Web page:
Why is there no virus in Linux? - The Happy Android

Linux-based operating systems have always been considered virus and malware free. That's right? ... Well honestly, the truth is that no. No operating system on the face of the earth is 100% free from being infected. Not even Linux, no matter how far it is from the possibility of massive infections. One of those that are spreading on the web, as with Windows, you know. So why do we have the feeling that Linux is immune to any malicious attack?

Many people think that Linux is a system that is used by so few people that hackers are not worth spending their time and effort creating viruses that will only affect a few computers. That is still a fallacy, since more than 90% of Internet servers work under Linux architectures. What better way to cause chaos than by attacking those servers that everyone uses? If these servers were to be infected or destroyed, thousands of computers would fall due to a simple domino effect. Therefore, it is clear that the little use of Linux is not a reason to take into account to explain the low proliferation of viruses in this system.

Let's get to the root of the matter: Linux is an architecture with a very solid structure and with few fissures, which makes it practically immune to most infections. Systems based on Linux are made up of Linux (Properly said), which is the system kernel and for GNU / Linux, which is the operating system. We could say that the kernel is the heart of the system, the kernel, and GNU / Linux are the layers that surround it and that interact with the user. Today there are hundreds of Linux distributions, and they are all more or less the same at the kernel level, but totally different at the operating system level.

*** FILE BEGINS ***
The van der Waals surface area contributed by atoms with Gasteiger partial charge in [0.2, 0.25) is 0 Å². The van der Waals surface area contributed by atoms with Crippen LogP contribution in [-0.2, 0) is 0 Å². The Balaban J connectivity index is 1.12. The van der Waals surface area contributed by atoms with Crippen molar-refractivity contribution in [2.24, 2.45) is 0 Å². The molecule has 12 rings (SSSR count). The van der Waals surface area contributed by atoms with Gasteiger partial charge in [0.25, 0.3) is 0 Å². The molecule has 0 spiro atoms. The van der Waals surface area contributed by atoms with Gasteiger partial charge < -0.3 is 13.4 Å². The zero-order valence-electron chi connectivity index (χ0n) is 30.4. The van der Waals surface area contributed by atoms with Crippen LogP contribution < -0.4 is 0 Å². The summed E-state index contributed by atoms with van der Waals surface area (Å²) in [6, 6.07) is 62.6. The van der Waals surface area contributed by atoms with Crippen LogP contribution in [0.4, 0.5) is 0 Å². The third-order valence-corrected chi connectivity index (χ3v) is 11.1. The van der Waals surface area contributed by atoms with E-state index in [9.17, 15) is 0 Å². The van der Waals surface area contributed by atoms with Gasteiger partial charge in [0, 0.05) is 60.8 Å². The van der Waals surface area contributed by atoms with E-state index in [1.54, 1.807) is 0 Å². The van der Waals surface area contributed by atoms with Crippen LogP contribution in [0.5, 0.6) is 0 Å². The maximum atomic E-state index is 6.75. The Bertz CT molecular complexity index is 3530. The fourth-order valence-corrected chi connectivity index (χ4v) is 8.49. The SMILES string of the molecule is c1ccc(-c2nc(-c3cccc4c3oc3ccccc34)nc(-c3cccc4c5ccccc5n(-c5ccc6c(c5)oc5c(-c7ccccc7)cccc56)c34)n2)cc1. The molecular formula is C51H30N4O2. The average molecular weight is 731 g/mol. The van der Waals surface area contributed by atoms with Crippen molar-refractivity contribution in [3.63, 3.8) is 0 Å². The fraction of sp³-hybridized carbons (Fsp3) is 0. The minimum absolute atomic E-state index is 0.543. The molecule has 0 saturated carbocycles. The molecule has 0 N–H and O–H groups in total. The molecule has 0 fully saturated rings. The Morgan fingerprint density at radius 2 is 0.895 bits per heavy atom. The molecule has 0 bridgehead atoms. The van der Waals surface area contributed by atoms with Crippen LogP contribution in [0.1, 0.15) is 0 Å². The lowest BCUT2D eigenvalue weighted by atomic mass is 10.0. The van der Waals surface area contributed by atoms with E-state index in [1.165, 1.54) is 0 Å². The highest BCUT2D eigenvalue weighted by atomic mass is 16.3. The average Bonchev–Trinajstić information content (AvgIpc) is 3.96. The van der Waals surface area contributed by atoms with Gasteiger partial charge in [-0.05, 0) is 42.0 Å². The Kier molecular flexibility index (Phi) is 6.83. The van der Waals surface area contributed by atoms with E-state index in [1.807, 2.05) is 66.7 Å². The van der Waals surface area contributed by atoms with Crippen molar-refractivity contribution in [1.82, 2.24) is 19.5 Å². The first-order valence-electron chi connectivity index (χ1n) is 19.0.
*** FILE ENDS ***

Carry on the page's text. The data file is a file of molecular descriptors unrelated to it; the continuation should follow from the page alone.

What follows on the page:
Let's go to the practical side: Suppose we create a virus for Debian. That would be very good, because we would infect computers running Debian, but we couldn't do anything against RPM-based computers like RedHat or Fedora. All this without taking into account that we would also need an indispensable requirement: a root or administrator password. Very complicated.

Linux forces us to establish a root password and a password for each user (except for guest users) unlike Windows, which allows creating administrator users without the need for a password, a fact that makes it highly vulnerable. But there is still more. Windows cannot function without a user interface, unlike Linux, which can be installed without the need for a graphical interface, thus increasing the level of security in our system. As you can see, Linux allows highly restrictive measures for the sake of system integrity and security. Now that everything is starting to make more sense?

In Linux, administrator permissions are basic!

In any case, let's not trust ourselves. Today there are more than 800 known viruses for Linux: we have Trojans, various scripts, worms, rootkits ... But let's not be alarmed. Do you know how many viruses are identified in Windows? More than 20 million. The comparison is overwhelming.

Is it necessary to install antivirus on Linux? In principle, it would be enough to navigate and work carefully so as not to have any problems, so it is not necessary either. For those of us who are constantly formatting or passing the antivirus to our Linux computer, it is a frankly recommended alternative.

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